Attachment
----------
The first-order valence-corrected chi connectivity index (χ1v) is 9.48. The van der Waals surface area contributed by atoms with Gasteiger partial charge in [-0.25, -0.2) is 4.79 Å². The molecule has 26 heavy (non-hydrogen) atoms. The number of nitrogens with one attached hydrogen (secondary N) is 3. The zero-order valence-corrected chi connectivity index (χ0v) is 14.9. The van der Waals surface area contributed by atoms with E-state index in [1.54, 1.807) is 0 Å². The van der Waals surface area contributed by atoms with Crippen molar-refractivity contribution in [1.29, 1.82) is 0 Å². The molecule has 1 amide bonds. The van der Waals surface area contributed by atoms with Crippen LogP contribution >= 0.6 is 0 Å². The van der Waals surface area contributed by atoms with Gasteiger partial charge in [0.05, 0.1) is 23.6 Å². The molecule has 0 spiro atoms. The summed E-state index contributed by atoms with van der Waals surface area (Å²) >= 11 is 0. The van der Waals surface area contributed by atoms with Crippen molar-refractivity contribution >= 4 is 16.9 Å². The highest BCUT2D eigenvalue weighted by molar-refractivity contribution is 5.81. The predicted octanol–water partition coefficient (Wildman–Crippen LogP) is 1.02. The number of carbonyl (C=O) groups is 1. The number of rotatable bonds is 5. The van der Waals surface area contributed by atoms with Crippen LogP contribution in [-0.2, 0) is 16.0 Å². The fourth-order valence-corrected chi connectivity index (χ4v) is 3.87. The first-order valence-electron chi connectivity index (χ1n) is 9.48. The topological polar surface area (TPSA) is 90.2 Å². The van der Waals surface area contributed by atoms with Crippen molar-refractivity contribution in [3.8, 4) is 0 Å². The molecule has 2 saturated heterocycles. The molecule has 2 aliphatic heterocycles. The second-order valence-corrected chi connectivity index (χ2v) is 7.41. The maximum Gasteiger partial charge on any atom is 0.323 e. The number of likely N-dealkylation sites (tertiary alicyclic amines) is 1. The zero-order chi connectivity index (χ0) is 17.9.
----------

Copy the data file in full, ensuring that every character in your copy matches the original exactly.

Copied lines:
The first-order valence-corrected chi connectivity index (χ1v) is 9.48. The van der Waals surface area contributed by atoms with Gasteiger partial charge in [-0.25, -0.2) is 4.79 Å². The molecule has 26 heavy (non-hydrogen) atoms. The number of nitrogens with one attached hydrogen (secondary N) is 3. The zero-order valence-corrected chi connectivity index (χ0v) is 14.9. The van der Waals surface area contributed by atoms with E-state index in [1.54, 1.807) is 0 Å². The van der Waals surface area contributed by atoms with Crippen molar-refractivity contribution in [1.29, 1.82) is 0 Å². The molecule has 1 amide bonds. The van der Waals surface area contributed by atoms with Crippen LogP contribution >= 0.6 is 0 Å². The van der Waals surface area contributed by atoms with Gasteiger partial charge in [0.05, 0.1) is 23.6 Å². The molecule has 0 spiro atoms. The summed E-state index contributed by atoms with van der Waals surface area (Å²) >= 11 is 0. The van der Waals surface area contributed by atoms with Crippen molar-refractivity contribution >= 4 is 16.9 Å². The highest BCUT2D eigenvalue weighted by molar-refractivity contribution is 5.81. The predicted octanol–water partition coefficient (Wildman–Crippen LogP) is 1.02. The number of carbonyl (C=O) groups is 1. The number of rotatable bonds is 5. The van der Waals surface area contributed by atoms with Crippen LogP contribution in [-0.2, 0) is 16.0 Å². The fourth-order valence-corrected chi connectivity index (χ4v) is 3.87. The first-order valence-electron chi connectivity index (χ1n) is 9.48. The topological polar surface area (TPSA) is 90.2 Å². The van der Waals surface area contributed by atoms with Crippen molar-refractivity contribution in [3.8, 4) is 0 Å². The molecule has 2 saturated heterocycles. The molecule has 2 aliphatic heterocycles. The second-order valence-corrected chi connectivity index (χ2v) is 7.41. The maximum Gasteiger partial charge on any atom is 0.323 e. The number of likely N-dealkylation sites (tertiary alicyclic amines) is 1. The zero-order chi connectivity index (χ0) is 17.9.